Table of Contents


Last updated 2008 July 9




1.0              Introduction


Accurate timing of observations is an absolute necessity. One (my) way of doing this is to save images in FITS format and have the time, from the PC clock, automatically inserted in to the FITS header.


There are a number of  ways of obtaining accurate time signals in order to set the PC clock;

-         radio controlled clocks

-         the internet

-         Global Positioning System receiver


2.0              Observatory set-up


It has taken me some time to come up with an arrangement that seems to work. Since I haven’t described my set-up elsewhere I will do it here.



The purposes of the various pieces of equipment are;

Skysensor 2000           Alignment and go-to (using RA and Dec coordinates of object to be observed/imaged)

GPS receiver                Provides correct time to PC clock.

CD-R drive                  Storage of images for later processing


Imaging and tracking is performed using Astroart and Megastar software. All equipment is mains powered - batteries tend to die quickly especially in cold weather.


For asteroid imaging orbital elements of the object(s) to be imaged are input in to Megastar and the tracks generated and displayed for the time of observation. The track is compared with the MPC ephemeris obtained at the same time as the elements and the CCD image compared with the displayed Megastar field. This should ensure that I am in the right place at the right time – so far it has worked well.


3.0              PC time keeping


3.1               PC clock


I initially relied on the PC clock to provide correct time (automatically inserted in to the FITS header). However this tended to loose about 10 secs or more per image so, during an imaging session, became somewhat inaccurate. Please be aware that a number of CCD cameras do ‘freeze’ the PC clock during image download so continual correction of this clock is necessary for accurate astrometry.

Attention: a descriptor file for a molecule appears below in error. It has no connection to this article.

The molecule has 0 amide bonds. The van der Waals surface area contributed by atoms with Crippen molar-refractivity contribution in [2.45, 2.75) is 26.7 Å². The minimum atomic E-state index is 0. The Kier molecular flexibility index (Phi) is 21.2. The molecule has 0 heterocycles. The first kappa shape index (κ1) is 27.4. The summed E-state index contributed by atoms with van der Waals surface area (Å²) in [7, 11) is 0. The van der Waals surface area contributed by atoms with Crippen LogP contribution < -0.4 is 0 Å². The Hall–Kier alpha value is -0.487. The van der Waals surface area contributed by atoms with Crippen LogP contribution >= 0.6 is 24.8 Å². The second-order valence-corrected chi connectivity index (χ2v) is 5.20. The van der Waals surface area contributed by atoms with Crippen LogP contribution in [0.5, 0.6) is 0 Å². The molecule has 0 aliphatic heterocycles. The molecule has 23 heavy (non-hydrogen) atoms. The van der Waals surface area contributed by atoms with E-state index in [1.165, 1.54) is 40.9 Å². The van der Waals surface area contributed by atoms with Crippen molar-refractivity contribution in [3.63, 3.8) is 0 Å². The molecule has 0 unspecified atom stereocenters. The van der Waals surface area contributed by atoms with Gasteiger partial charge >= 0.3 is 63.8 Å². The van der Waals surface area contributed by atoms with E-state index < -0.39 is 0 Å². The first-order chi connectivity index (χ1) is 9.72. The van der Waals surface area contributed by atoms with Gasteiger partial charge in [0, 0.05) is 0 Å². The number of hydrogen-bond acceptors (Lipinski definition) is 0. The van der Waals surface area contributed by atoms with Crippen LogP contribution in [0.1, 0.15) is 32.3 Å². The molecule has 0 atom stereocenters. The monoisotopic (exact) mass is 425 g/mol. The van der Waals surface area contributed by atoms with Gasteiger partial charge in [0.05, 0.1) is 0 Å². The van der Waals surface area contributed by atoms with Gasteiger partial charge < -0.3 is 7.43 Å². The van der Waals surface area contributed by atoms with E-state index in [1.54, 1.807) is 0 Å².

3.2               Global Positioning System


One day a dormant brain cell went ‘ping’ and the idea of using a GPS receiver was born. Initial conversations with the supplier were both encouraging and discouraging. Yes – it would work via a serial – USB converter, and it did. No – you couldn’t automatically update the PC clock with it. Back to the WWW – a search turned up several pieces of software which would do just that. My final choice was a Garmin Etrex Venture receiver with a serial – USB converter and Tac32 software from CNS Systems. You still have to juggle things a bit with the PC clock to take account of BST but it all seems to be working quite well. You also need to allow a little time between images, I allow 10 secs, for the GPS receiver to update the PC clock. Test suggest that, using the GPS 1pps signal, the accuracy, at best, is 0.1secs.


3.3               Internet timing


A number of packages are listed below. The best accuracy one can expect from such software is probably of the order of +/- 0.03 secs.




Chronos is a freeware program that synchronises the PC clock with about 15 time servers. ‘Chronos time’ seems to be consistently about 0.5 to 0.6 secs behind UTC. Chronos is one of the more user-friendly internet timing applications.




Dimension4 is a freeware program but, unlike Chronos, it synchs to just one time server. You select a time server by clicking on the Server however you appear to get no indication whether or not the server is off-line if the server is offline. Actual usage, for astrometric timing, shows Dimension4 to be accurate to, or slightly better than, 0.1 secs. 




AboutTime  appears to use the same protocol as Dimension4 for getting time from a server. Its accuracy appears to be the same as Dimension4 - but there is no separate time display to actually check the clock accuracy. The Windows clock display is within 0.1 secs for about 3 out of every 4 secs, and the better part of a second late for the 4th second. An advantage over Dimension4 is that AboutTime goes through a list of servers until it can synch with one - whereas in Dimension4 you apparently need to have selected a currently operational server.




Net Time appears to be quite accurate. One test showed only an 0.08 second difference from a GPS system.




While searching the net for the web sites of the software listed above I came across The Horology Source. This lists many other programs for timekeeping and related links.


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